Nearly a year after a scandal rocked the Department of Veterans Affairs, revealing that the agency's centers nationwide were manipulating records to hide dangerously long patient wait times, the bad news just keeps on coming -- calling into question the agency’s promise to clean house.
Ignored claims, manipulated records, cost overruns and even one facility infested with insects and rodents are among the latest issues uncovered by a blistering VA Inspector General’s report. The auditor's probe found that more than 31,000 inquiries placed by veterans to the Philadelphia Regional VA office call center went ignored for more than 312 days, even though they were supposed to be answered in five. Perhaps even worse, claim dates were manipulated to hide delays, $2.2 million in improper payments were made because of duplicate records, 22,000 pieces of returned mail went ignored and some 16,600 documents involving patient records and dating back to 2011 were never scanned into the system.
“This report is as bleak as it gets, full of systemic malfeasance and deliberate data manipulation.”
“This report is as bleak as it gets, full of systemic malfeasance and deliberate data manipulation,” charged Rep. Jeff Miller, R-Fla., chairman of the House Committee on Veterans Affairs, in a statement after the story broke April 15. “The Philadelphia VA Regional Office is in crisis, brought on by years of mismanagement and encouraged by VA’s longstanding refusal to hold employees accountable.”
The report also found that more than 150 employees were forced to work in a dilapidated, leaky warehouse infested with insects and rodents.
It wasn’t the only black eye for the VA, which has been trying to pursue system-wide reforms since Robert McDonald took over for VA Secretary Eric Shinseki, who resigned during last spring’s VA scandal. After reports in April 2014 that some vets may have died waiting for appointments with the Phoenix VA facility, the IG found that wait times for thousands had been electronically manipulated while some 1,700 vets were put on a secret list to cover up their long waits. It was later revealed that 18 of those on the secret ledger died before getting their appointments.
The scandal led to more whistleblowers and investigations, which found that VAs nationwide either sidetracked or manipulated the wait times for more than 57,000 veterans.
This week, lawmakers grilled VA officials on another front: reports that the construction of a new VA facility in Denver, which has been in the works for years, has so far cost a budget-busting $1.7 billion, and is still incomplete. Officials have run out of money to pay for it.
Miller’s committee held a hearing this week at which members asked VA officials why contract specialist Adelino Gorospe, who said he was fired after warning department executives in 2011 that the hospital would cost more than estimated, was fired, but Glenn Haggstrom, the VA’s top construction executive, was able to retire with full pension benefits amid the investigation.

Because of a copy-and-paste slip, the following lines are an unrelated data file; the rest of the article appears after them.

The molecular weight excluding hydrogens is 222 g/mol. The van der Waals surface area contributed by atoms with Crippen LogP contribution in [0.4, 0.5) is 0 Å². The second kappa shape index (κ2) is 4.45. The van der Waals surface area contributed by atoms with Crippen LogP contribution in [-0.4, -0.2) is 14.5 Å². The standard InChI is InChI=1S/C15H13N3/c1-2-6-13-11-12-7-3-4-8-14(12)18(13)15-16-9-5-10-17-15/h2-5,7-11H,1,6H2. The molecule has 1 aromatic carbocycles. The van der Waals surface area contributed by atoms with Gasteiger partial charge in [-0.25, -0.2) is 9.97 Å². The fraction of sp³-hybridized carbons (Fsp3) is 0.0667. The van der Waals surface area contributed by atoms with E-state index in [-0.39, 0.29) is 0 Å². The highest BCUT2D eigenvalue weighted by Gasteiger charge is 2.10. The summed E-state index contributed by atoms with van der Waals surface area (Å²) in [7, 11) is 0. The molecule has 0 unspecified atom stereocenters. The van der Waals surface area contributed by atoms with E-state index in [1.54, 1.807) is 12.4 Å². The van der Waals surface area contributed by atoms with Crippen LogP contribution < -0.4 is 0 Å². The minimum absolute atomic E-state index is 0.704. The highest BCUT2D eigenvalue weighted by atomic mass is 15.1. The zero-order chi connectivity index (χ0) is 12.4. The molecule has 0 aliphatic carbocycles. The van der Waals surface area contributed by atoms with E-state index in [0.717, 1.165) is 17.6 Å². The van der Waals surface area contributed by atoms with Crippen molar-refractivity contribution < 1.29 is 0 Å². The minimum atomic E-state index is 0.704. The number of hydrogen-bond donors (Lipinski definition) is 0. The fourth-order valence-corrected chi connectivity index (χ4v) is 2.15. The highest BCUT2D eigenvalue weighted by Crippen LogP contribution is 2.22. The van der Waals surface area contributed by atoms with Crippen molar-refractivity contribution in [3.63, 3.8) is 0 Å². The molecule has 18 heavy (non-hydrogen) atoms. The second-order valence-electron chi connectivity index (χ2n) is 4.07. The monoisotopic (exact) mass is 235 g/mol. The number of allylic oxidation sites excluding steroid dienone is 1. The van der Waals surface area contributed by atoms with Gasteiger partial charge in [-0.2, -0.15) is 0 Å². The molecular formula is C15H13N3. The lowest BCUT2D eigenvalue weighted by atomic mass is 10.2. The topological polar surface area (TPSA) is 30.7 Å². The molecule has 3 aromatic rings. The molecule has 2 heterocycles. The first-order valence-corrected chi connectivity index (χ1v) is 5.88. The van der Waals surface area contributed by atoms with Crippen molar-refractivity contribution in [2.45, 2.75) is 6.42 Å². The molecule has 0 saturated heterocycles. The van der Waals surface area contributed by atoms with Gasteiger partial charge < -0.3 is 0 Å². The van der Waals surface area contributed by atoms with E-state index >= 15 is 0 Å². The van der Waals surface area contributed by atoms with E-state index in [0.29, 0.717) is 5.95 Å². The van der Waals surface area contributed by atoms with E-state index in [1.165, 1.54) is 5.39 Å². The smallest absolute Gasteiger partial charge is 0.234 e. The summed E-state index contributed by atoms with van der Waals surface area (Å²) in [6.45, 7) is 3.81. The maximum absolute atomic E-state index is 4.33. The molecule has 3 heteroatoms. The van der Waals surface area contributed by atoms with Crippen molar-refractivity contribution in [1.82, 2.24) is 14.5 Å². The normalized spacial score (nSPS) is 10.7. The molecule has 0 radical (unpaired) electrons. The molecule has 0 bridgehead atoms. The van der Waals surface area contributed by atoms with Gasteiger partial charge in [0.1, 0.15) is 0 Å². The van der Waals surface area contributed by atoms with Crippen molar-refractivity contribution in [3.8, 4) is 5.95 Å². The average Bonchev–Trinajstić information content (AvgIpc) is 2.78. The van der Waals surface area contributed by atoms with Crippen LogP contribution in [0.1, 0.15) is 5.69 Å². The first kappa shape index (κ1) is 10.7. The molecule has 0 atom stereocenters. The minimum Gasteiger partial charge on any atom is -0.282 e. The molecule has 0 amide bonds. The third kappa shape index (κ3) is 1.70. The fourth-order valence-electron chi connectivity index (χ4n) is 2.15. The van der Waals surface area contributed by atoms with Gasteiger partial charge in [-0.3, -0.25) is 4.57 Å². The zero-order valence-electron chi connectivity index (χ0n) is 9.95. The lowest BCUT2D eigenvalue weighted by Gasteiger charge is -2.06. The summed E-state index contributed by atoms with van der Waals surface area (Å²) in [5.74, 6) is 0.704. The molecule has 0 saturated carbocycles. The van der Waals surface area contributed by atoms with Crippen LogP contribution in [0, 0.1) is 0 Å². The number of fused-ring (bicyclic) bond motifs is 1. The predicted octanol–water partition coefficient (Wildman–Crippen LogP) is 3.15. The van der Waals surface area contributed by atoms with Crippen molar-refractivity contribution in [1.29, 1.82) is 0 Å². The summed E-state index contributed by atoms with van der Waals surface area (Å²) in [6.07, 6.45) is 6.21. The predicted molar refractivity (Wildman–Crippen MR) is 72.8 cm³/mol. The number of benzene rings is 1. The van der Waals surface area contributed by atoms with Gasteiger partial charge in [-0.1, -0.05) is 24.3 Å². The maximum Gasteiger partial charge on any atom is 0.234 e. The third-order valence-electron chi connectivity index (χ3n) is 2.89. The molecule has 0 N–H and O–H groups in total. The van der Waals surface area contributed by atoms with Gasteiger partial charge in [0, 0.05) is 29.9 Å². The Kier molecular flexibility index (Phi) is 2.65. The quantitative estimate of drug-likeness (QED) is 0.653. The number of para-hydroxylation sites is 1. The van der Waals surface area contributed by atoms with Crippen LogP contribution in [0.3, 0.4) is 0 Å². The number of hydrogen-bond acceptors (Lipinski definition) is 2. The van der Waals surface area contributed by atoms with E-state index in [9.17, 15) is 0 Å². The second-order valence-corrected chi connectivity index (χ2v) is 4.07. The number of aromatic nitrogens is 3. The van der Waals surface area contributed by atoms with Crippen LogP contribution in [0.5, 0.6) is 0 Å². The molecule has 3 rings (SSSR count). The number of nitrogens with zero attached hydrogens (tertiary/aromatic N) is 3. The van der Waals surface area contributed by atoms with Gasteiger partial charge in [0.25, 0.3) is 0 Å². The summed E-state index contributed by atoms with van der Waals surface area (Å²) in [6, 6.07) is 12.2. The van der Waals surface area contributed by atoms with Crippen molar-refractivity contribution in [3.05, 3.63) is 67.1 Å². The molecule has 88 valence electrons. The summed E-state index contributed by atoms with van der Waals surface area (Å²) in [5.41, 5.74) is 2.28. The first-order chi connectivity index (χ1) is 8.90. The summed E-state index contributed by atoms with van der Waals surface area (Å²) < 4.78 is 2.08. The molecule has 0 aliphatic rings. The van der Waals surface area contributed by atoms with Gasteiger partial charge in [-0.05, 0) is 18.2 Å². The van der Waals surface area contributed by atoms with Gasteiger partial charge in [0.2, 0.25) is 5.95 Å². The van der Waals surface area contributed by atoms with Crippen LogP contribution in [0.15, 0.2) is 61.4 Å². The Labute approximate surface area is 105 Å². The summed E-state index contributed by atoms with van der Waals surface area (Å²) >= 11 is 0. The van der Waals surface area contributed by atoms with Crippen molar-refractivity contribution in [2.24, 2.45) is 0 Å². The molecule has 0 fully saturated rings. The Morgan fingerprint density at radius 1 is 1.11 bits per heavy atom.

“What’s most disappointing about this situation, however, is that Haggstrom left on his own terms – with a lifetime pension – even though any reasonable person would conclude that he should have been fired years ago,” said Miller, calling the VA’s construction program, “a disaster.”
The VA did not respond to an inquiry by Foxnews.com on Friday.
In response to the Philadelphia IG report, the VA said the findings “reflect conditions a year ago.” Once issues were brought to their attention by whistleblowers, reforms were already in high gear during the IG’s inspection, first and foremost with a new director Diana Rubens, who was brought in to tackle the reforms in July 2014.
"This is not a new thing, this is a last-year thing," Allison Hickey, the VA's official in charge of benefits, told The Associated Press.
But the IG’s report rejects that notion, saying it was getting complaints as recently as last month.
Meanwhile, tensions also mounted over whether VA officials who retaliated against whistleblowers have been held accountable during a subcommittee on oversight hearing this week.
“If you want to send a message that wrong-doers are going to be held accountable, you have to hold at least one person accountable,” charged Rep. Kathleen Rice, D-N.Y.
Meghan Flanz, director of the VA’s Accountability Review, responded by saying the agency had myriad investigations open and would take measures when the evidence required it. However, she did not feel that a new whistleblower protection bill mulled in the House would be necessary.
“We will, whenever the evidence shows retaliation is engaged in, hold them accountable,” Flanz said.
Garry Augustine, executive director of the Disabled American Veterans (DAV), agreed that VA’s continued bad press as each scandal is exposed paints a grim picture. But he thinks much of this shows how much more proactive the national office has been since last year.
“For too long, the VA has depended on reports coming into the central office saying everything is fine, with no one taking a closer look,” he told Foxnews.com. “This team is actually sifting through the garbage and finding the nasty stuff… what’s rotten, and what needs to be fixed.”
One success story was reported by the Tribune-Review earlier this month, citing VA data that showed the VA Pittsburgh Healthcare system has all but eliminated its secret waiting list, and cut the number of vets waiting for more than 30 days for an appointment to half.
Hal Donahue, an Air Force veteran who writes about veterans issues and works with the American Veterans Committee, agreed that McDonald – who was confirmed last July -- is on the spot to clean up a huge mess that has put thousands of veterans at risk of missing out on benefits and getting timely health care.
“I’m seeing progress but it's like unraveling a big ball of knots,” he told Foxnews.com. “The VA is so vast it’s going to take a while.”